In February of this year, the journal Science Translational Medicine published a very promising material: the experimental cancer vaccine showed high efficacy in trials on laboratory mice. Even more joyous news to many will certainly be the information that now this vaccine moves to clinical trials on humans.
Researchers at the medical center at Stanford University found that injection consisting of two immune-stimulating agents directly into cancer lead to rapid recognition and destruction of cancer cells protective T-lymphocytes. However, the most interesting point in this experiment was the fact that the immune system begins to destroy cancer cells within the tumor but also the cancer cells that have managed to spread. This discovery was the beginning of the development of special vaccine able to resist cancer.
You’d think the researchers made a mistake by choosing the term “vaccine” they developed methods of confrontation cancer. But, if you think about it, we are dealing with provocation of the immune system through injection. That is why scientists call their discovery a “vaccine against cancer” and nothing else. Typically, T cells are ineffective against cancer cells, they just are not able to distinguish them from the healthy. The fact that cancer cells emit chemicals that allow them to remain invisible to the immune system.
Existing methods of treating cancer using the antibodies used in their basis of highly specific mutations, to track down certain cancer cells. Accordingly, they are effective only against certain types of cancer. The recently approved CAR therapy also modifies T cells at the genetic level, and this requires an individual approach to each individual patient. In contrast to the above methods, the method of Stanford scientists is more versatile, moreover, it destroys not only the cancer cells inside the tumor, but also metastatic cells.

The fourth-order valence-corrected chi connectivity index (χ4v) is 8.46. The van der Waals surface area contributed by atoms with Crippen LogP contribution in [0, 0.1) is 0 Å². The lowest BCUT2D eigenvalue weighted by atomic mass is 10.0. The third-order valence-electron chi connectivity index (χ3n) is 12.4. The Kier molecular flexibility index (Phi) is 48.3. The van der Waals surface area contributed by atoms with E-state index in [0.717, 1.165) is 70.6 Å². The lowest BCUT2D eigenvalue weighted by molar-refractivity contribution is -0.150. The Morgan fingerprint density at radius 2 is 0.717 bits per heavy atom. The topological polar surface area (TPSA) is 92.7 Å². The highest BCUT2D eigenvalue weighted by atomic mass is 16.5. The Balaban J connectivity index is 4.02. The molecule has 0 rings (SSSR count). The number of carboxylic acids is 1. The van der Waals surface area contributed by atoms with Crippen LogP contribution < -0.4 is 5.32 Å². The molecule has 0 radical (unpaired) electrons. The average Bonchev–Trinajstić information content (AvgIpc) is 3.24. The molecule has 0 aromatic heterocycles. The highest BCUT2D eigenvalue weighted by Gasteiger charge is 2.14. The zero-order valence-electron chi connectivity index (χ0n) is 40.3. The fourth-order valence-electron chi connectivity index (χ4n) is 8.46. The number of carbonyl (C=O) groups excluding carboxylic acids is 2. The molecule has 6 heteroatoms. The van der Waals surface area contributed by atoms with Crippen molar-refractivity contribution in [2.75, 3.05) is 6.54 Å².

Speaking about the effectiveness of new techniques, impossible to do without numbers: to date, scientists have managed to cure 97% of mice from lymphoma. Currently starting clinical trials on people suffering from negotinska b-cell lymphomas. Project leader Dr. Ronald levy is planning to recruit two control groups in a total population of 35 people by the end of this year. The main purpose of clinical trials is to calculate the optimal dosage, and identify side effects of new treatment methods.